NOTE: Students in this Program must notify the Department annually of their course selections, beginning in the Second Year.
Specialist program: S12481 (13 full courses or their equivalent, including at least one 400-series course)
For Distribution Requirement purposes, all ZOO courses are classified as SCIENCE courses.
Undergraduate seminar that focuses on specific ideas, questions, phenomena or controversies, taught by a regular Faculty member deeply engaged in the discipline. Open only to newly admitted first year students. It may serve as a breadth requirement course; see First Year Seminars: 199Y.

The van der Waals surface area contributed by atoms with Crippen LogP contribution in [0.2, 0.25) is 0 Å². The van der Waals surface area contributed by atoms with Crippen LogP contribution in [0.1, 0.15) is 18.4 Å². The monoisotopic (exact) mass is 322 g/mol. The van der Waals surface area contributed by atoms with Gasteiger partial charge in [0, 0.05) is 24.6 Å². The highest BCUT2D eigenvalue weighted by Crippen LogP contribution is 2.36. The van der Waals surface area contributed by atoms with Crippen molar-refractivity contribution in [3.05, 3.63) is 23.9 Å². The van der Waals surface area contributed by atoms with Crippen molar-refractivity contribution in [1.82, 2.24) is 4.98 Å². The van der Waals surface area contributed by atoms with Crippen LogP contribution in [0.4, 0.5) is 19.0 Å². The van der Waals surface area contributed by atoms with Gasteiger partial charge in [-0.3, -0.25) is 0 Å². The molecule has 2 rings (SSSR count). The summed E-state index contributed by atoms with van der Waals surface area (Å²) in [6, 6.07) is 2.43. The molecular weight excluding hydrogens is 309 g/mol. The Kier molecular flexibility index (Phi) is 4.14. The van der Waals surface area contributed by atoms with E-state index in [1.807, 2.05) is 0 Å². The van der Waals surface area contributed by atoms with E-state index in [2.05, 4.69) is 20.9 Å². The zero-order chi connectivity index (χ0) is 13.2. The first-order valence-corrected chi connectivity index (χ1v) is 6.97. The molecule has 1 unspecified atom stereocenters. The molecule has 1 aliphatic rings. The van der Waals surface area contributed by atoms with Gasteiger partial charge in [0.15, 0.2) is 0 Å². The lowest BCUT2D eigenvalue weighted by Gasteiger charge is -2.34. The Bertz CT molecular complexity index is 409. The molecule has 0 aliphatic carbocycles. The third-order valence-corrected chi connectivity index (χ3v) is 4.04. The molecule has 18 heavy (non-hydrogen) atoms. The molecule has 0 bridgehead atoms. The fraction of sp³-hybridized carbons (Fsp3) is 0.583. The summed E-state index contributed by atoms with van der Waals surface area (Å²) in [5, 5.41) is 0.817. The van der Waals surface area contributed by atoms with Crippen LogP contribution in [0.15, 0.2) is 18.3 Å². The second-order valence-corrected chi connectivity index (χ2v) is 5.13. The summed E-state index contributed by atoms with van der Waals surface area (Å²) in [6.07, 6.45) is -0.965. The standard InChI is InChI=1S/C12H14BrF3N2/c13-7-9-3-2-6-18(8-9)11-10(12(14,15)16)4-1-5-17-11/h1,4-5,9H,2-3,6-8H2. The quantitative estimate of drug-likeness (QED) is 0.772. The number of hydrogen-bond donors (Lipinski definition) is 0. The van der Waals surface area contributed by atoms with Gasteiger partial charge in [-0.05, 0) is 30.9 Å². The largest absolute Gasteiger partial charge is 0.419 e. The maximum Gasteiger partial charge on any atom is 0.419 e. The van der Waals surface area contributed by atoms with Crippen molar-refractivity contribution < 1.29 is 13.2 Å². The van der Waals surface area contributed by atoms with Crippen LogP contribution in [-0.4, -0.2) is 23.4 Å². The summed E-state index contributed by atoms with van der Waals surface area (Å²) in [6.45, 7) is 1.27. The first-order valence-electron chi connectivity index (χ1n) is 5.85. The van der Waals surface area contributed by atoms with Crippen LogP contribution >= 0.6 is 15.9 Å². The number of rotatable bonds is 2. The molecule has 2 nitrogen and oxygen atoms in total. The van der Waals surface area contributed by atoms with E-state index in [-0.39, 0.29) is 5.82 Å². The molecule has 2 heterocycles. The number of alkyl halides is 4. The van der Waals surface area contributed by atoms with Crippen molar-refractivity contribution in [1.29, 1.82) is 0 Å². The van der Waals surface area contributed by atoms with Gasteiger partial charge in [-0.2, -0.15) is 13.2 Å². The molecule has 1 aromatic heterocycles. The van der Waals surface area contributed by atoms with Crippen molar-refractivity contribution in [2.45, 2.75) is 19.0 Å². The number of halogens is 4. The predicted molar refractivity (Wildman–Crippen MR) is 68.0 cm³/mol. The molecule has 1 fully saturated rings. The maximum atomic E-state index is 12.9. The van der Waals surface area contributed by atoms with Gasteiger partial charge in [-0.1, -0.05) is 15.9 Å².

Applications of mathematics to biological problems in physiology, biomechanics, genetics, evolution, growth, population dynamics, cell biology, ecology and behaviour.
Our relationship to the past, present and future biosphere. Human biological and cultural evolution (mechanisms, changes in anatomy, behaviour, conceptualization, resource consumption, biotechnology); sexuality (development, theories and controversies in current research); population growth and environmental impact (carrying capacity, water and land use,; pollution, resource management); environmental health (biodiversity, food supply, pesticides, ethics and decision-making).
This course counts as a Science Distribution Requirement for students in all years and disciplines; particularly suitable for Humanities and Social Science students.